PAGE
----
At Oberlin she met other women with dreams, including Nette who would become the first ordained woman in America. Stone’s sister-in-law became the first licensed woman doctor, all feeding off Stone’s passion.

She began to speak publicly for abolition, attracting the attention of freedman and famed orator Frederick Douglass and abolitionist/publisher/rich guy William Lloyd Garrison. They put her on the road for months at a time.

After several years touring on the road for abolition, Stone began to mix in women’s rights comments in her speeches. At this point, she was good at ducking rocks and tomatoes so the ensuing firestorm was not her first rodeo. Douglass and Garrison phumphed mightily about this women’s business but when she resigned in protest, they made the deal: women’s rights on weekday nights, abolition on weekends (when gate receipts were higher). And tried to cut her pay.

For her entire life, every step was a journey in itself. Same with love. She met a guy who ‘got her,’ wanted to marry her. They rewrote the marriage contract as a free and equal relationship, each with their own assets and she kept her maiden name. We are talking about the 1850s here. No one did that.

Her marriage was full of the same good news and bad news everyone faces. A beautiful daughter, then a stillborn son. A good man who required the faith and patience of his wife. All this while battling for women’s suffrage on the national stage.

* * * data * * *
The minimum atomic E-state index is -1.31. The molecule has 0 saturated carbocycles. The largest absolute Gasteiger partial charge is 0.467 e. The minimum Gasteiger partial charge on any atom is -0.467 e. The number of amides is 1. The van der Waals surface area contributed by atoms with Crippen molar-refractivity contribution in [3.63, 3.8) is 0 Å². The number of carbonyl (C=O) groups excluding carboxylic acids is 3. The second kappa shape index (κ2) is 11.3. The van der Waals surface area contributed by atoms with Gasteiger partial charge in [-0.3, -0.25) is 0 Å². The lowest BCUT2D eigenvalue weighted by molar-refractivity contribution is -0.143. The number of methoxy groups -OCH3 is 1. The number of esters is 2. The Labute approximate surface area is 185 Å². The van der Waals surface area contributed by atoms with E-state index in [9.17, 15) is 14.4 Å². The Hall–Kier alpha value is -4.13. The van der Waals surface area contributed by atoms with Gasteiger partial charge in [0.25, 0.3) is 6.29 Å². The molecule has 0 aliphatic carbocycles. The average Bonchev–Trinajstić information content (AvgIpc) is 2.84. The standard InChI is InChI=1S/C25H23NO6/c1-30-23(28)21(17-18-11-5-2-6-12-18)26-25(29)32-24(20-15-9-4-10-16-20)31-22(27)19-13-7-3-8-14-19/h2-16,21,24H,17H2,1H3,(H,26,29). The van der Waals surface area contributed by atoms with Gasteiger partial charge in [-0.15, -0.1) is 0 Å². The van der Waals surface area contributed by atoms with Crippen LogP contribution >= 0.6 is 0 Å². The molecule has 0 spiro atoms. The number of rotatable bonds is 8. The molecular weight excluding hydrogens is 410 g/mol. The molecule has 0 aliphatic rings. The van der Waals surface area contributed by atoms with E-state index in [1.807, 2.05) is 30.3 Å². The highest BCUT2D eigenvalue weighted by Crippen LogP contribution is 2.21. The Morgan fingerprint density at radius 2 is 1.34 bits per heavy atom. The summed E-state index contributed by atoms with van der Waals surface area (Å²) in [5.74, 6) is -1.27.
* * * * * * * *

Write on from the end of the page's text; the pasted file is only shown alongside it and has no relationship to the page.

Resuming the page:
Stone always held to her enlightened principles and acted on them, all in exquisite detail here. There was pain, including the loss of friendship with Stanton and Anthony over support for the Fifteenth Amendment, which gave the vote to all men but not women. Stone was excoriated by her former friends for demanding women be included in the amendment. Stone would not accept the men-only language and would not support the amendment as written, a schism that may have dimmed her national luster. Then too, Anthony wrote a history of the suffrage movement that largely excluded Stone. And we know that those who write the history tend to end up being the history.

Stone continued speaking her truth until cancer ravaged her body. The 19th Amendment to the Constitution guaranteeing the vote was ratified by Congress in May, 1920 after a majority of states individually had granted women suffrage. Stone did not live to see the language she spent a lifetime seeking, that “the right of citizens of the United States to vote shall not be denied or abridged by the United States or by any State on account of sex.”

Lucy Stone died in Dorchester in 1893 on a property not unlike her Coy’s Hill childhood home. A Dorchester elementary school named for her is still in operation there.

Sherbrooke delivers a clear voice for Stone for us, with dialog that mirrors the messaging we read in Stone’s writing. Sherbrooke will speak at the two-day Islanders Write (IW) conference in September, sponsored by this newspaper.

“Leaving Coy’s Hill,” Katharine A. Westbrooke. Penguin Books, $25.95. Available at Bunch of Grapes, Main St., Vineyard Haven, at Edgartown Books, Main St., Edgartown, and online.